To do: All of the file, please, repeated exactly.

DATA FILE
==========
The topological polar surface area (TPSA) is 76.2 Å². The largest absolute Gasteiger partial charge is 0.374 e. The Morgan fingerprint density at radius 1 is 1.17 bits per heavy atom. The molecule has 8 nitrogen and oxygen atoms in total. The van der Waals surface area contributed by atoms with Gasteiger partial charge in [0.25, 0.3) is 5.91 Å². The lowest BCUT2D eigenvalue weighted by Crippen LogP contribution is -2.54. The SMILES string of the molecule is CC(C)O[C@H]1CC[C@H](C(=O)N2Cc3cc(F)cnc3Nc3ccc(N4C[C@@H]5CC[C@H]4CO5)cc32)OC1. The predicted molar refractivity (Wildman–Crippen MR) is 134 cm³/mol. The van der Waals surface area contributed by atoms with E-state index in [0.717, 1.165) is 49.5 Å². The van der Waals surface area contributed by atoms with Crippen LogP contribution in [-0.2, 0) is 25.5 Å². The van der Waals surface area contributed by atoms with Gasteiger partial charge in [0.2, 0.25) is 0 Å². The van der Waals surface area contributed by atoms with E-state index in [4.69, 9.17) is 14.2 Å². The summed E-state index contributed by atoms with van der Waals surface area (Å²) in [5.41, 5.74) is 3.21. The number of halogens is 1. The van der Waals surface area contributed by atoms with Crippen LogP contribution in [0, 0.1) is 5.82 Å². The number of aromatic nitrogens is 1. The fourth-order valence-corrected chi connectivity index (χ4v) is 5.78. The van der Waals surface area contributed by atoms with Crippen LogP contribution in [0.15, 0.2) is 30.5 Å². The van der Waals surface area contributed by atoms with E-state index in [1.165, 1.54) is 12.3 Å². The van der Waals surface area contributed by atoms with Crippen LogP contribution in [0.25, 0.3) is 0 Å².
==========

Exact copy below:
The topological polar surface area (TPSA) is 76.2 Å². The largest absolute Gasteiger partial charge is 0.374 e. The Morgan fingerprint density at radius 1 is 1.17 bits per heavy atom. The molecule has 8 nitrogen and oxygen atoms in total. The van der Waals surface area contributed by atoms with Gasteiger partial charge in [0.25, 0.3) is 5.91 Å². The lowest BCUT2D eigenvalue weighted by Crippen LogP contribution is -2.54. The SMILES string of the molecule is CC(C)O[C@H]1CC[C@H](C(=O)N2Cc3cc(F)cnc3Nc3ccc(N4C[C@@H]5CC[C@H]4CO5)cc32)OC1. The predicted molar refractivity (Wildman–Crippen MR) is 134 cm³/mol. The van der Waals surface area contributed by atoms with E-state index in [0.717, 1.165) is 49.5 Å². The van der Waals surface area contributed by atoms with Crippen LogP contribution in [-0.2, 0) is 25.5 Å². The van der Waals surface area contributed by atoms with Gasteiger partial charge in [0.2, 0.25) is 0 Å². The van der Waals surface area contributed by atoms with E-state index in [4.69, 9.17) is 14.2 Å². The summed E-state index contributed by atoms with van der Waals surface area (Å²) in [5.41, 5.74) is 3.21. The number of halogens is 1. The van der Waals surface area contributed by atoms with Crippen LogP contribution in [0, 0.1) is 5.82 Å². The number of aromatic nitrogens is 1. The fourth-order valence-corrected chi connectivity index (χ4v) is 5.78. The van der Waals surface area contributed by atoms with Crippen LogP contribution in [0.15, 0.2) is 30.5 Å². The van der Waals surface area contributed by atoms with E-state index in [1.165, 1.54) is 12.3 Å². The van der Waals surface area contributed by atoms with Crippen LogP contribution in [0.25, 0.3) is 0 Å².